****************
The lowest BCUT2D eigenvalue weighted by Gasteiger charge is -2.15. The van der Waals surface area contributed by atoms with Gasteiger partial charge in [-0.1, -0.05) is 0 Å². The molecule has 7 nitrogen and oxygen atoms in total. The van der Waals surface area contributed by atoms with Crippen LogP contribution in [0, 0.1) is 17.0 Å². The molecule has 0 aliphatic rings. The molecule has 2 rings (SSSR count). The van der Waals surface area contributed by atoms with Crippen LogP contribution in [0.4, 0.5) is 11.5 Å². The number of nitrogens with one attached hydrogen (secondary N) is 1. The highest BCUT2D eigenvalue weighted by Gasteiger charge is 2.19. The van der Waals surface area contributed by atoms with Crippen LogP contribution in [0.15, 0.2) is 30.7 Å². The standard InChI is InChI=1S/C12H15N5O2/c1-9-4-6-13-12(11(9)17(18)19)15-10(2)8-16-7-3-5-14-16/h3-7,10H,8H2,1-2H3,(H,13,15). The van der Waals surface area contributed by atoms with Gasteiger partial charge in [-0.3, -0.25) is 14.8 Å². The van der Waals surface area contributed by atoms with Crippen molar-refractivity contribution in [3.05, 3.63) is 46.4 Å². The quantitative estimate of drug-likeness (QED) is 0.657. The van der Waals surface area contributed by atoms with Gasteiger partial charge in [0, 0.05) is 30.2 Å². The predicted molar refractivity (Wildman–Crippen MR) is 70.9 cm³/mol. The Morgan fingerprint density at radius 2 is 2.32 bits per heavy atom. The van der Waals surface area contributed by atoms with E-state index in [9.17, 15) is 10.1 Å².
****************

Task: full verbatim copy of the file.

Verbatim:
The lowest BCUT2D eigenvalue weighted by Gasteiger charge is -2.15. The van der Waals surface area contributed by atoms with Gasteiger partial charge in [-0.1, -0.05) is 0 Å². The molecule has 7 nitrogen and oxygen atoms in total. The van der Waals surface area contributed by atoms with Crippen LogP contribution in [0, 0.1) is 17.0 Å². The molecule has 0 aliphatic rings. The molecule has 2 rings (SSSR count). The van der Waals surface area contributed by atoms with Crippen LogP contribution in [0.4, 0.5) is 11.5 Å². The number of nitrogens with one attached hydrogen (secondary N) is 1. The highest BCUT2D eigenvalue weighted by Gasteiger charge is 2.19. The van der Waals surface area contributed by atoms with Crippen LogP contribution in [0.15, 0.2) is 30.7 Å². The standard InChI is InChI=1S/C12H15N5O2/c1-9-4-6-13-12(11(9)17(18)19)15-10(2)8-16-7-3-5-14-16/h3-7,10H,8H2,1-2H3,(H,13,15). The van der Waals surface area contributed by atoms with Gasteiger partial charge in [-0.3, -0.25) is 14.8 Å². The van der Waals surface area contributed by atoms with Crippen molar-refractivity contribution in [3.05, 3.63) is 46.4 Å². The quantitative estimate of drug-likeness (QED) is 0.657. The van der Waals surface area contributed by atoms with Gasteiger partial charge in [0, 0.05) is 30.2 Å². The predicted molar refractivity (Wildman–Crippen MR) is 70.9 cm³/mol. The Morgan fingerprint density at radius 2 is 2.32 bits per heavy atom. The van der Waals surface area contributed by atoms with E-state index in [9.17, 15) is 10.1 Å².